Home as Workplace Issues
For home-based workers whose homes double as their workplaces, inadequate housing is a major challenge. Taking bulk work orders is not possible when there is no storage space. Work is frequently interrupted by the competing needs of other household activities. Many home-based workers meet other household demands during the day and work long hours at night, leading to exhaustion and eye strain.
Some home-based work generates dust or uses hazardous chemicals. However, there is often no separation between the work space and living space. This can endanger both the home-based worker and other family members, including children.
Poor quality housing leads to damaged goods and raw materials. In all three IEMS cities, women reported that monsoon rains force them to suspend or reduce production.
- Equipment, raw materials or finished goods get damaged when roofs leak or houses flood.
- Products (e.g. incense sticks and plastic) cannot dry due to leaks and humidity.
- Work orders are reduced due to decreased demand and/or difficulties associated with transport during the rains.
In some cases, home-based workers involved in the IEMS study were relocated with no concern for their livelihood activities. See Home-based Workers & Urban Planning.
Chen, Martha A. 2014. The Urban Informal Workforce: Home-Based Workers. IEMS Sector Summary.
Nohn, Matthias. 2011. Mixed-Use Zoning and Home-Based Production in India. WIEGO Technical Brief (Urban Policies) No. 3.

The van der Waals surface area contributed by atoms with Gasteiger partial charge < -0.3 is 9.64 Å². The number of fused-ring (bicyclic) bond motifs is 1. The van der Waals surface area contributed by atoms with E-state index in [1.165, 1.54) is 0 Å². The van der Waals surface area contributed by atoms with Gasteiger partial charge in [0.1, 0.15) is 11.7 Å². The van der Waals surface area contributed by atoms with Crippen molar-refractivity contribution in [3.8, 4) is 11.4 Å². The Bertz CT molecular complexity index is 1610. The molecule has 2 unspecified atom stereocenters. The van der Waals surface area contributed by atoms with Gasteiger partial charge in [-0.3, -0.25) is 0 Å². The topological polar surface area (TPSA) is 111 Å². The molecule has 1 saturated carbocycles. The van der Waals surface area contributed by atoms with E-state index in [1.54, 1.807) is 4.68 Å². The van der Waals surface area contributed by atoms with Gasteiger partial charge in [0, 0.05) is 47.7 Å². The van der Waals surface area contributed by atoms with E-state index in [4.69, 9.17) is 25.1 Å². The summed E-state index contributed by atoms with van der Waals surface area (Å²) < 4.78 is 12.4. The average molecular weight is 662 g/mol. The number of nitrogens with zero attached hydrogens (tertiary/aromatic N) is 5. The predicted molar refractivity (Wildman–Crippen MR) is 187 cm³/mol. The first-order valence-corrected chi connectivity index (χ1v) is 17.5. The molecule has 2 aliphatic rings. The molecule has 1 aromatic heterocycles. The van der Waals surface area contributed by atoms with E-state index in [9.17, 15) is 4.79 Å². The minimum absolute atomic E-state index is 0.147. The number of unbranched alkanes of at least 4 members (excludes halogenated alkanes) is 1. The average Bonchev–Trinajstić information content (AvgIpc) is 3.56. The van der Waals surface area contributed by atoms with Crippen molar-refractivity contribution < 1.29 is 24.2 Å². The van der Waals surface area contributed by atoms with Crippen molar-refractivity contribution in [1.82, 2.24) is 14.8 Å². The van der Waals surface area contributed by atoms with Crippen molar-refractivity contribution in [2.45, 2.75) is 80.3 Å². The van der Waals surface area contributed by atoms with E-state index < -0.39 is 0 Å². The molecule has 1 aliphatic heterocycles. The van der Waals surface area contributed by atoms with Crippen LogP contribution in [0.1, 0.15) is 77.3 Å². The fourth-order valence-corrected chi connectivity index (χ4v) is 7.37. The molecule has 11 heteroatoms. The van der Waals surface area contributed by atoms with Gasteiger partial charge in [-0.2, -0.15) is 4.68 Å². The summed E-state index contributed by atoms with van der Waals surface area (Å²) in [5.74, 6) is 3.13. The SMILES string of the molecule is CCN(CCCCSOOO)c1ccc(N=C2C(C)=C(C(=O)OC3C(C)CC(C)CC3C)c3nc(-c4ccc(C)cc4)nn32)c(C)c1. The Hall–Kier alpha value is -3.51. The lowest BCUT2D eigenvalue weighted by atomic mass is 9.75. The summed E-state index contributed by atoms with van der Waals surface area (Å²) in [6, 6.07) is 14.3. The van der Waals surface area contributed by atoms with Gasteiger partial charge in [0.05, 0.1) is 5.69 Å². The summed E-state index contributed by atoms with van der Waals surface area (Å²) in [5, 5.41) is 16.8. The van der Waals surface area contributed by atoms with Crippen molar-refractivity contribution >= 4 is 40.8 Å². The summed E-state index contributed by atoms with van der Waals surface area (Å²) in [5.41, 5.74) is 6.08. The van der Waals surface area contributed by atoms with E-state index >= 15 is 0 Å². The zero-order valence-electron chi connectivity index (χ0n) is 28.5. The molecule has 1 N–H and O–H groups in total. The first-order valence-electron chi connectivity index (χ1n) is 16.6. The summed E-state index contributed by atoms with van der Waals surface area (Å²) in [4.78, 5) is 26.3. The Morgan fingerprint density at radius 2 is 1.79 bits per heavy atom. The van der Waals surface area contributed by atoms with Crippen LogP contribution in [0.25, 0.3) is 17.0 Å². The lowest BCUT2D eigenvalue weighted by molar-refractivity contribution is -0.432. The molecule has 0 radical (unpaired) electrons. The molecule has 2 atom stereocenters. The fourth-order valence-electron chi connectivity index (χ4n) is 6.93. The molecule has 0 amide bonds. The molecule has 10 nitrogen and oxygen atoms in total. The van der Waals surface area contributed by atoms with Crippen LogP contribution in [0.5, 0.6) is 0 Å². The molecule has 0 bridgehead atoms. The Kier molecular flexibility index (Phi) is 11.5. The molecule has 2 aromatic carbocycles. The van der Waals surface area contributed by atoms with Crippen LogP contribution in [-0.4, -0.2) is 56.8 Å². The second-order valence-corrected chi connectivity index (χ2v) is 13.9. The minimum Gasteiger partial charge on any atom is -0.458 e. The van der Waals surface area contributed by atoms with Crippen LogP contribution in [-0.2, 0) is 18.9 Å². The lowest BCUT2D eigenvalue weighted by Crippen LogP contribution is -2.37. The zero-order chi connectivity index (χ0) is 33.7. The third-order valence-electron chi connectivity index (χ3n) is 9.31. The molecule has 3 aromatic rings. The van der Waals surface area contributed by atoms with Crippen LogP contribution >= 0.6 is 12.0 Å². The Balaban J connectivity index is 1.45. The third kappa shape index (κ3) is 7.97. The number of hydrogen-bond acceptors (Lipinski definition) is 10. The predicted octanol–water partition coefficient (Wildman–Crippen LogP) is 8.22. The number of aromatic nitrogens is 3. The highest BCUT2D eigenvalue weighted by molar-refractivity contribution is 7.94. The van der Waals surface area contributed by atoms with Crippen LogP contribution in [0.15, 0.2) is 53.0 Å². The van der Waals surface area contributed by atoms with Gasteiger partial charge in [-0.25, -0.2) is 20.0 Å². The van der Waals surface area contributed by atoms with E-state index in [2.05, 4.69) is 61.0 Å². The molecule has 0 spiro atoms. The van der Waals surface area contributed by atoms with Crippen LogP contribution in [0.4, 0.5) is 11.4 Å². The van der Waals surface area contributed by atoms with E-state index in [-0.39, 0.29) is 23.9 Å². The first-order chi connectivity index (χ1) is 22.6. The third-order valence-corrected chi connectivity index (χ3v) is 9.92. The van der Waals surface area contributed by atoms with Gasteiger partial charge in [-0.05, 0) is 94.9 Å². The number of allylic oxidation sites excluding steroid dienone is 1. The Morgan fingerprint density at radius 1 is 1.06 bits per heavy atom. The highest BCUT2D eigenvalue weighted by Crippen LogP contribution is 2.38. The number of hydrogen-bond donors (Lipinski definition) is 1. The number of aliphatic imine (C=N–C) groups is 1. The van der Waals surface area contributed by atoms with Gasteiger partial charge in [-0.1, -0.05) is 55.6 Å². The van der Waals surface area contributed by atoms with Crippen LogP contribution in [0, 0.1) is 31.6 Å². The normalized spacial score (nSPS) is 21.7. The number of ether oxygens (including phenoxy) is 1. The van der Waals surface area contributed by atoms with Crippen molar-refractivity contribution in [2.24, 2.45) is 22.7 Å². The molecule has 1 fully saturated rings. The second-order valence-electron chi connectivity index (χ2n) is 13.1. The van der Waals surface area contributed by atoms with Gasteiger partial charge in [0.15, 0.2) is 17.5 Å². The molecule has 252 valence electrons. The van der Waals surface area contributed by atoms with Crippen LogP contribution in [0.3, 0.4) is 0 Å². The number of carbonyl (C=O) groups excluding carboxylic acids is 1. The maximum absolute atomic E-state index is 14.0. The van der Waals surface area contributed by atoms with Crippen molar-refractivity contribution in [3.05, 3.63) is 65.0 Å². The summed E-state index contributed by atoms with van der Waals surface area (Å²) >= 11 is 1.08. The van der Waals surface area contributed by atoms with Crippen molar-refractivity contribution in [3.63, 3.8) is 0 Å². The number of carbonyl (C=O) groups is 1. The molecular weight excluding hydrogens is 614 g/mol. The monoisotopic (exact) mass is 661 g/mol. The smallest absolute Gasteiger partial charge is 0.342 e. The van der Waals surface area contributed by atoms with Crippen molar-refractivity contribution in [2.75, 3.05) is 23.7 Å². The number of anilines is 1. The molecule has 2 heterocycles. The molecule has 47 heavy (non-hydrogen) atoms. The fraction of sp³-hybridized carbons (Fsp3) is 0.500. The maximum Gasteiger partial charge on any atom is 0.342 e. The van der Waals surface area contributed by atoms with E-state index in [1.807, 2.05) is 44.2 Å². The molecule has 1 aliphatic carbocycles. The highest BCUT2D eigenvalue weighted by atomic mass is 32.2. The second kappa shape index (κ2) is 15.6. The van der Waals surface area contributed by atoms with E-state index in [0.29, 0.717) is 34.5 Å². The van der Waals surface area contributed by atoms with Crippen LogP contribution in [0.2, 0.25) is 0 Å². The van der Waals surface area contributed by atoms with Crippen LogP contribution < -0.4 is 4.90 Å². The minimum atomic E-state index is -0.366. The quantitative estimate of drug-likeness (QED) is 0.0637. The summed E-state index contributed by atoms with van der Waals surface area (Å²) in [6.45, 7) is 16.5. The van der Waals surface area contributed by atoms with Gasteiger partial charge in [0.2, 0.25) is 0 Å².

Sinha, Shalini. 2013. Housing and Urban Service Needs of Home-Based Workers: Findings from a Seven-Country Study. WIEGO Policy Brief (Urban Policies) No. 15.
Home-Based Workers and the Law
The legal regulatory environment for home-based work is uncertain. In most countries, the self-employed are not recognized as independent operators, while the sub-contracted homeworkers are not recognized as dependent workers. Learn more at Home-Based Workers and the Law.
Some positive developments in policies have been achieved in the past two decades.
Home Work Convention (C177)
An international Home Work Convention (C177) was approved by the International Labour Conference in 1996. C177 calls for national policies to promote equality of treatment between homeworkers and other wage earners. It also specifies areas where such equality of treatment should be promoted, including inclusion in labour force statistics. See the full text of C177. Around the globe, home-based worker organizations are advocating to have their national governments ratify and implement C177. By 2017, 10 countries had ratified it.
2016 marked the 20th anniversary of C177. Read more about how home-based workers across the globe celebrated the anniversary and used it to raise awareness about their ongoing struggle for decent work.
For more on this topic, please read the speech given by Hildegard Hagemann, who made a strong case for C177 at the International Labour Conference 98e Session in June 2009. The speech can be found on page 50 of Provisional Record 10.
Legal Protection in Thailand
HomeNet Thailand, with support from WIEGO and other partners, campaigned for more than a decade to win legislative protection for homeworkers. Both the Homeworkers Protection Act B.E.2553 and a social protection policy came into force in May 2011. The law mandates fair wages –including equal pay for men and women doing the same job – be paid to workers who complete work at home for an industrial enterprise. Read Winning Legal Rights for Thailand's Homeworkers (WIEGO 2013).